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In JoVE (1)
Other Publications (9)
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Articles by John J. Finer in JoVE
רובוטיקה ניתוח תמונה דינאמית ללימודים של ביטוי גנים ברקמות הצמח
Carlos M. Hernandez-Garcia1, Joseph M. Chiera1,2, John J. Finer1
1Department of Horticulture and Crop Science, The Ohio State University, 2Department of Plant Pathology, North Carolina State University
אנו מדווחים על שיטה הקדמה, מעקב וניתוח כמותי של ה-GFP ביטוי בתאי הצמח. שיטה זו משתמשת מערכת אישית מעוצבת רובוטיקה לאיסוף חצי תמונה רציפה של מספר גדול של דגימות, לאורך זמן. אנחנו גם מדגימים את השימוש ImageJ ו ImageReady ניתוח של סדרת תמונות.
Other articles by John J. Finer on PubMed
Ectopic Expression of a Soybean Phytase in Developing Seeds of Glycine Max to Improve Phosphorus Availability
Plant Molecular Biology. Dec, 2004 | Pubmed ID: 15821988
A transgenic approach was used to alter soybean seed phytate content by expressing a soybean phytase gene (GmPhy) during seed development to degrade accumulating phytic acid (IP6). An expression vector containing the soybean phytase cDNA controlled by the seed-specific beta-conglycinin promoter (alpha'-subunit) was used to transform embryogenic soybean cultures. Plants from four independent transgenic lines were analyzed for transgene integration and seed IP6 levels. The reduction in IP6 levels in transgenic seeds compared to control 'Jack' soybeans ranged from 12.6 to 24.8 as determined by HPLC. A low copy transformant was propagated to the T4 generation and examined in more detail for phytase expression and enzyme activity during seed development. Expression of phytase mRNA and phytase activity increased during seed development, consistent with the use of an embryo-specific promoter. Ectopic phytase expression during seed development offers potential as an effective strategy for reducing phytate content in soybean seed.
Comparative Analysis of 35S and Lectin Promoters in Transgenic Soybean Tissue Using an Automated Image Acquisition System and Image Analysis
Plant Cell Reports. Sep, 2006 | Pubmed ID: 16609890
Expression of the green fluorescent protein (gfp) gene, under regulatory control of either the constitutive 35S promoter or the developmentally-regulated lectin promoter was monitored and quantified using a newly-developed automated tracking system. The automated system consisted of a computer-controlled two-dimensional robotics table and a programmable image acquisition system, which was used to semi-continuously monitor gfp gene expression during development of transgenic soybean [Glycine max (L.) Merrill] somatic embryos. Quantitative analysis of GFP expression showed that, during somatic embryo proliferation and early development, expression of lectin-GFP was not detected. During late embryo development, expression of lectin-GFP gradually increased until the levels were similar to those of 35S-GFP. The use of an automated image collection system and image analysis facilitated the frequent monitoring and quantification of gfp gene expression on a large number of samples over an extended period of time.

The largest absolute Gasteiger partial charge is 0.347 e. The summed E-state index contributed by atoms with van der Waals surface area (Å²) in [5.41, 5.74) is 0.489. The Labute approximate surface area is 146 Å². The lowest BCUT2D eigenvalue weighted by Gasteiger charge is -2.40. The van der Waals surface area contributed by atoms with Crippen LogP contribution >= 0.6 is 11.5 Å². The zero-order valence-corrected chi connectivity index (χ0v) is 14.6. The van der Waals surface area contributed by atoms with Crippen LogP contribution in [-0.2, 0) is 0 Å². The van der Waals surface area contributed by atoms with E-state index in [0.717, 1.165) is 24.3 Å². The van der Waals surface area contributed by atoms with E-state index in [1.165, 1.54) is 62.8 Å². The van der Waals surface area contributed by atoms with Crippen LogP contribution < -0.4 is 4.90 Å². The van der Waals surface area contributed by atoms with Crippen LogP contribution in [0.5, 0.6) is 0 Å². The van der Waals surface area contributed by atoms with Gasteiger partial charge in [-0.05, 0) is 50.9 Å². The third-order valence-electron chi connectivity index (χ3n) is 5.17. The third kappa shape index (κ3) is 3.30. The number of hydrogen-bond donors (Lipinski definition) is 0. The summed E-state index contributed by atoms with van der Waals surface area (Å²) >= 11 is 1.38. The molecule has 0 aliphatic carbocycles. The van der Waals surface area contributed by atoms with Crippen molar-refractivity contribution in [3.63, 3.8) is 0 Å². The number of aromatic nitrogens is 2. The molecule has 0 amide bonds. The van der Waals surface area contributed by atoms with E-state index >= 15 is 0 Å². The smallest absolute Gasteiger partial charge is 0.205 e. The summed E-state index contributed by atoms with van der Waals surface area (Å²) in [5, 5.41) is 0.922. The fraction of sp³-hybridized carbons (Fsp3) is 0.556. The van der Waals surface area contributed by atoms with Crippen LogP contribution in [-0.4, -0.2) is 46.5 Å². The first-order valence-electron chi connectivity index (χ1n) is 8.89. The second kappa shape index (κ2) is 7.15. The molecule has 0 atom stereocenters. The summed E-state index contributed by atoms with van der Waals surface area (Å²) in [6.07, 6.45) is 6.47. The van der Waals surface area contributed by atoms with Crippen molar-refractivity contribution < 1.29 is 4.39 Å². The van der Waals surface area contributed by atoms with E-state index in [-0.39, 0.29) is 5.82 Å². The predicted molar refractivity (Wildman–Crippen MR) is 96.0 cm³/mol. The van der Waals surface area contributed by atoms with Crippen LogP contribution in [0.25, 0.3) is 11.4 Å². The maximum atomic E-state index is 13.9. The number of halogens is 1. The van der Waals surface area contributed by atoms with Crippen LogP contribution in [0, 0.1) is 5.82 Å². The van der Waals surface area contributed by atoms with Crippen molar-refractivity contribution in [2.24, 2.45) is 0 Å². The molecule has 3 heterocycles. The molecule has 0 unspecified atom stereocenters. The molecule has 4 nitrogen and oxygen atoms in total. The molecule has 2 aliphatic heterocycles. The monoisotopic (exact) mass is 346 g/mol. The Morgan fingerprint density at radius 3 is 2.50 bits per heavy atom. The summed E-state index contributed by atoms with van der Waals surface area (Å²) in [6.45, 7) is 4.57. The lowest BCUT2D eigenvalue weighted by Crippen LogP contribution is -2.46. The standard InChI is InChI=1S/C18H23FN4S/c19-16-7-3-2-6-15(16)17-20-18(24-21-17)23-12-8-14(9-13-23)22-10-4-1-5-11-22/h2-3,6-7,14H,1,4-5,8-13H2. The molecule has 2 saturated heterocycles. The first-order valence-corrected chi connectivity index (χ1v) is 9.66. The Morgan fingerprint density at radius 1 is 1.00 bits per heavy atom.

Isolation of Two Highly Active Soybean (Glycine Max (L.) Merr.) Promoters and Their Characterization Using a New Automated Image Collection and Analysis System
Plant Cell Reports. Sep, 2007 | Pubmed ID: 17503049
A novel automated image collection and analysis system was used to compare two new soybean (Glycine max (L.) Merr.) promoters with the cauliflower mosaic virus 35S (CaMV35S) promoter, which was used as an expression standard. For expression comparisons, various permutations of a soybean polyubiquitin (Gmubi) promoter, a soybean heat shock protein 90-like (GmHSP90L) promoter and the CaMV35S promoter were placed upstream of a green fluorescent protein (gfp) gene. DNA constructs were introduced via particle bombardment into excised cotyledons of germinating lima bean (Phaseolus lunatus L.) seeds, which were arranged in Petri dishes for automated image capture and image analysis. The automated system allowed monitoring and quantification of gfp gene expression in the same piece of tissue over time. The Gmubi promoter, with its intronic region intact, showed the highest expression that was over five times stronger than the CaMV35S promoter. When an intronic region was removed from the Gmubi promoter, GFP expression was reduced, but was still over two times greater than with the CaMV35S promoter. The full-length soybean GmHSP90L promoter was four times stronger than the CaMV35S promoter. Truncation of the GmHSP90L promoter resulted in stepwise decreases in promoter strength, which appear to correspond to removal of regulatory elements. Automated image capture and analysis allowed the rapid and efficient evaluation of these new promoters.